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Notation for vectors

by Philip Wood
Tags: notation, vectors
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Philip Wood
#1
Aug25-11, 05:40 AM
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What I usually mean by a vector, x, is a quantity which can be written (using Einstein summation convention) as xi ei = xi' ei' and so on. In other words the scalar components {xi} change according to the set of base vectors {ei} I choose.

But occasionally, in the context of changing bases (e.g. when dealing with rotations on Euclidian space), I want to refer to the column vector [x1, x2...]T, and to the column vector [x1', x2'...]T. It would be very confusing to use x again as the name for any one of these column vectors.

Is there any agreement as to different notations for a vector and for a column vector which expresses that vector on a particular basis. [I mean compact notations which don't show individual components.]
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CompuChip
#2
Aug25-11, 06:37 AM
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For matrices I've seen notations like
[tex]A_\mathscr{B}[/tex] or [tex][A]_\mathscr{B}[/tex]
for something like "the matrix representation of the linear form A with respect to basis [itex]\mathscr{B}[/itex]".
BruceW
#3
Aug25-11, 08:18 AM
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uh.. why don't you use x for one vector and x' for the rotated vector?
I think they often use this in the notation of 4-vectors, when doing a rotation.

Philip Wood
#4
Aug25-11, 01:04 PM
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Notation for vectors

CompuChip Thank you. I'd not seen this.

BruceW Thanks, but the transforms I'm concerned with are passive ones: the same vector expressed on different bases. If I use x and x'to distinguish the column vectors which give the components of the vectors on the two bases, what would I then use for the base-independent vector (what I called x in my original post)? That's what I'm concerned about, notation which distinguishes these two different types of vector, not notation which distinguishes one column vector of components from a column vector of components on a different basis.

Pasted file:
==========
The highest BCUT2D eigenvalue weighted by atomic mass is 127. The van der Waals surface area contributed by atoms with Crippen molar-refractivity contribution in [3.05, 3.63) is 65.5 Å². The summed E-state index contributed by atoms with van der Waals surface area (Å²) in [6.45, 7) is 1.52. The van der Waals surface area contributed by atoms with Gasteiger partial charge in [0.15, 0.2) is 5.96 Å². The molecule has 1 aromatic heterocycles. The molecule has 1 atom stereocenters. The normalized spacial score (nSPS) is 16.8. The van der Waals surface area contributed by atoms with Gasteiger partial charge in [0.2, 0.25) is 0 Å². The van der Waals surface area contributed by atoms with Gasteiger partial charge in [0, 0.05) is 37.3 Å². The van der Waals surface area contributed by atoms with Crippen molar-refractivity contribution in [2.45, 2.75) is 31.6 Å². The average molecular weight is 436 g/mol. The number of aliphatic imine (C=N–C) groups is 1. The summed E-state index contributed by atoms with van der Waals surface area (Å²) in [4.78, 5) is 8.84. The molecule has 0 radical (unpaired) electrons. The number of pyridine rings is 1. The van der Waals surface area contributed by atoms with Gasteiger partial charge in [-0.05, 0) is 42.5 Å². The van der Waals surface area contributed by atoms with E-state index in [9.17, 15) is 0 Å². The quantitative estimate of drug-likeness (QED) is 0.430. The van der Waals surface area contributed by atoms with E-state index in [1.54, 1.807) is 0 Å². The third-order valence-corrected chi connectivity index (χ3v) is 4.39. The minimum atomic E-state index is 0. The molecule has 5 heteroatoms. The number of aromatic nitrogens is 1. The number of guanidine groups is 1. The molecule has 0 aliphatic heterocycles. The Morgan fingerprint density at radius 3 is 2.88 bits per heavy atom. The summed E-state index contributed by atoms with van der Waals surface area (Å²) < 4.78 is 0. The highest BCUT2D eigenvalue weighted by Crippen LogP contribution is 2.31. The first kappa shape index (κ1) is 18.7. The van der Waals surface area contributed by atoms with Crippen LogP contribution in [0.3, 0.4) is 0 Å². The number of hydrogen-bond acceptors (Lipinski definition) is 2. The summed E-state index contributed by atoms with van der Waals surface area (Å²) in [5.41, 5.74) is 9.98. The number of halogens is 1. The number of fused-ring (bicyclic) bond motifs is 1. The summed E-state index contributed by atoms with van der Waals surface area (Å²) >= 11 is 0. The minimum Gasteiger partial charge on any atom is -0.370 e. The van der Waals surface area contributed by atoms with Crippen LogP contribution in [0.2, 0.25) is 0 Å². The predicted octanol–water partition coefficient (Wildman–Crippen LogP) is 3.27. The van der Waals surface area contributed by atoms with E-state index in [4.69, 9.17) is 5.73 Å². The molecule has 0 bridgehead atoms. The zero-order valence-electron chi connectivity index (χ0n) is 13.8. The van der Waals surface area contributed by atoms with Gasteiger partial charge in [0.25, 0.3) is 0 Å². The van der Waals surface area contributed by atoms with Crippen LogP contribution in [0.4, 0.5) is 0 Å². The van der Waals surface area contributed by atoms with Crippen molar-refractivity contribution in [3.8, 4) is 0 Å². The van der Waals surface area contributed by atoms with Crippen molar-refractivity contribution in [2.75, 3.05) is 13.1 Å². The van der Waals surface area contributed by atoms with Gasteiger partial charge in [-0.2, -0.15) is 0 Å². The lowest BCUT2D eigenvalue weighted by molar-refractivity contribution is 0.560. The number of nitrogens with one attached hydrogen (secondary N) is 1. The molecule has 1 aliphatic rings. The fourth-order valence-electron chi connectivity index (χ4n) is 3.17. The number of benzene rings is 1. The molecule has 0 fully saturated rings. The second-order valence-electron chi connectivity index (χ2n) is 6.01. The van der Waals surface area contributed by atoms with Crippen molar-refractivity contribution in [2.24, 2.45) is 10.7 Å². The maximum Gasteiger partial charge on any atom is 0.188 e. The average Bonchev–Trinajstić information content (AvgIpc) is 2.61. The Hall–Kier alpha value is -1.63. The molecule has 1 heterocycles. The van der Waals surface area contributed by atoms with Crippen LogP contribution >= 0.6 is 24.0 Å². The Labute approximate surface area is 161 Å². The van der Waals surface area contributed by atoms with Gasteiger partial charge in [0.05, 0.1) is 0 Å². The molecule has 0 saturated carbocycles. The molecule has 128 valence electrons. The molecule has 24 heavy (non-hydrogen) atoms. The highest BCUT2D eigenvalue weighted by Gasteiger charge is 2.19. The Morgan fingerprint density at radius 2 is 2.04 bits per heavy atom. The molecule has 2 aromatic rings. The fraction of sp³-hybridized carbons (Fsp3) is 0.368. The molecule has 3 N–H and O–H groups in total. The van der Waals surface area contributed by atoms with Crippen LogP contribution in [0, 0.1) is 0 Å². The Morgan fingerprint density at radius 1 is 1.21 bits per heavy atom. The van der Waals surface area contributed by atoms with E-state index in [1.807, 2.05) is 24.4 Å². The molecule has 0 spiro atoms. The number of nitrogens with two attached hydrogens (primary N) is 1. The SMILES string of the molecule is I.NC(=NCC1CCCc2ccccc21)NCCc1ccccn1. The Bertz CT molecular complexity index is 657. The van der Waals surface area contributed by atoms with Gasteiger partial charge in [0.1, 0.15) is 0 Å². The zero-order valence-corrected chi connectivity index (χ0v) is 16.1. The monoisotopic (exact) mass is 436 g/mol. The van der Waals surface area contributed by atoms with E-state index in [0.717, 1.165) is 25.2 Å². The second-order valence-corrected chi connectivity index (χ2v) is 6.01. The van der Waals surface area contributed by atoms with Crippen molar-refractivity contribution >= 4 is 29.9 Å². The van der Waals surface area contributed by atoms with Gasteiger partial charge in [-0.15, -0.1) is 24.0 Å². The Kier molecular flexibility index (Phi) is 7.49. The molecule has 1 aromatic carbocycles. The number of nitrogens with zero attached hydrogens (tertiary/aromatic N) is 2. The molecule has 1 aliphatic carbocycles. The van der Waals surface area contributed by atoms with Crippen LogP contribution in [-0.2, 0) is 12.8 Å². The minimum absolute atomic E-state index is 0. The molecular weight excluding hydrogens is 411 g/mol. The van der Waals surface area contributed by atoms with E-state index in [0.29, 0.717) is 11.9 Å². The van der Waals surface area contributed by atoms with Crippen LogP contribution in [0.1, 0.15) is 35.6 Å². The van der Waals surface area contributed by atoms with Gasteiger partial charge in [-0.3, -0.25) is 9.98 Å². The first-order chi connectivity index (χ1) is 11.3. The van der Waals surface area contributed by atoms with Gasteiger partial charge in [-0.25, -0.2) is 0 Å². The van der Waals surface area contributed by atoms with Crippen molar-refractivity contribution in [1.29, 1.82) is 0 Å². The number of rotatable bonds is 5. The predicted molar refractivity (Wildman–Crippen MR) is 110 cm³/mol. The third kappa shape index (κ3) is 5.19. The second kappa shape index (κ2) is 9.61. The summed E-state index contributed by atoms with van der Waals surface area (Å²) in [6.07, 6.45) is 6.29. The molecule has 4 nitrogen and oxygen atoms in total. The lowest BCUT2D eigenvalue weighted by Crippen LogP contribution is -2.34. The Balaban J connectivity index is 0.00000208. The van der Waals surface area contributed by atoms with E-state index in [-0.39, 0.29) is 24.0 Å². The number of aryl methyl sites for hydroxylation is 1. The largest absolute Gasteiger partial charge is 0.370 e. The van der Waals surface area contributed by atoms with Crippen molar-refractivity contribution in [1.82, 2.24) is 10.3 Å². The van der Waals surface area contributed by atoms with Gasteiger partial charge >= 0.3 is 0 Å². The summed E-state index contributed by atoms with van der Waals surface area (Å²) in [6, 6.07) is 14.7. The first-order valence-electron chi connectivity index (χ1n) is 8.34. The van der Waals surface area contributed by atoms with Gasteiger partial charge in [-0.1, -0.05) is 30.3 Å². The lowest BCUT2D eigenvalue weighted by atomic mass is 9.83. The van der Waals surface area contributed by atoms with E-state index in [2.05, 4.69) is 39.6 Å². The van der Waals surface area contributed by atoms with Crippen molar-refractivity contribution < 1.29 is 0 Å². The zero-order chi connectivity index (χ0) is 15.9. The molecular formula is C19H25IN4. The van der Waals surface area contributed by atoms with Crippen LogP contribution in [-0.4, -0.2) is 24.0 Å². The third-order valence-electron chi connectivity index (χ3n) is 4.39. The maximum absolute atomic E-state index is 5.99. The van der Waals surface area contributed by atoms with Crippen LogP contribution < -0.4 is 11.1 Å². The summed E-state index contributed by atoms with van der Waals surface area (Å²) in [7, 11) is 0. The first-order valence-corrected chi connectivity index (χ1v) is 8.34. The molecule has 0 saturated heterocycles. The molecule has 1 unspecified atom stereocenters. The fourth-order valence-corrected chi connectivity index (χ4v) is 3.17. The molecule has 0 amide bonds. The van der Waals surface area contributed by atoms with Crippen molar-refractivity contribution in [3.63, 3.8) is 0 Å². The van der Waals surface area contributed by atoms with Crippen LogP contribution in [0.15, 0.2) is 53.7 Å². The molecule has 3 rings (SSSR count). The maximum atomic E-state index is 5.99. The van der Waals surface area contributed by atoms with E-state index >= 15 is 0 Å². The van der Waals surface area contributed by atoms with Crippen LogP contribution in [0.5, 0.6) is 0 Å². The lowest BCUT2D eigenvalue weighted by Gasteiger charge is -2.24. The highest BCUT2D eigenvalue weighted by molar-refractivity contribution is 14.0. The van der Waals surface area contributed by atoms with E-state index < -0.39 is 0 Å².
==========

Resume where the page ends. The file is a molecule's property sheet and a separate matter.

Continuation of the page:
tiny-tim
#5
Aug25-11, 02:22 PM
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xT and x'T ?

(as at http://en.wikipedia.org/wiki/Transpose)
BruceW
#6
Aug26-11, 04:23 PM
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I was talking about:
[tex] x = x^i \ e_i = {x^i}^\prime \ {e_i}^\prime = x^\prime [/tex]
If you're asking for a notation for just the components of a vector (without the base vectors), then I would just use: [itex]x_i[/itex] or [itex]x_i'[/itex]
The index is left over, like a dummy variable, so it is a notation which refers to any one of the components.
BruceW
#7
Aug27-11, 12:26 PM
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I had a look in my textbook, and it says this:

"Thus, we use x and x' to denote different column matrices which, in different bases ei and ei' represent the same vector x. In many texts, however, this distinction is not made and x (rather than x) is equated to the corresponding column matrix ; if we regard x as the geometrical entity, however, this can be misleading and so we explicitly make the distinction."

So I guess in my textbook, they use bold for the actual vector, and x or x' to mean the components of the vector in a particular basis.


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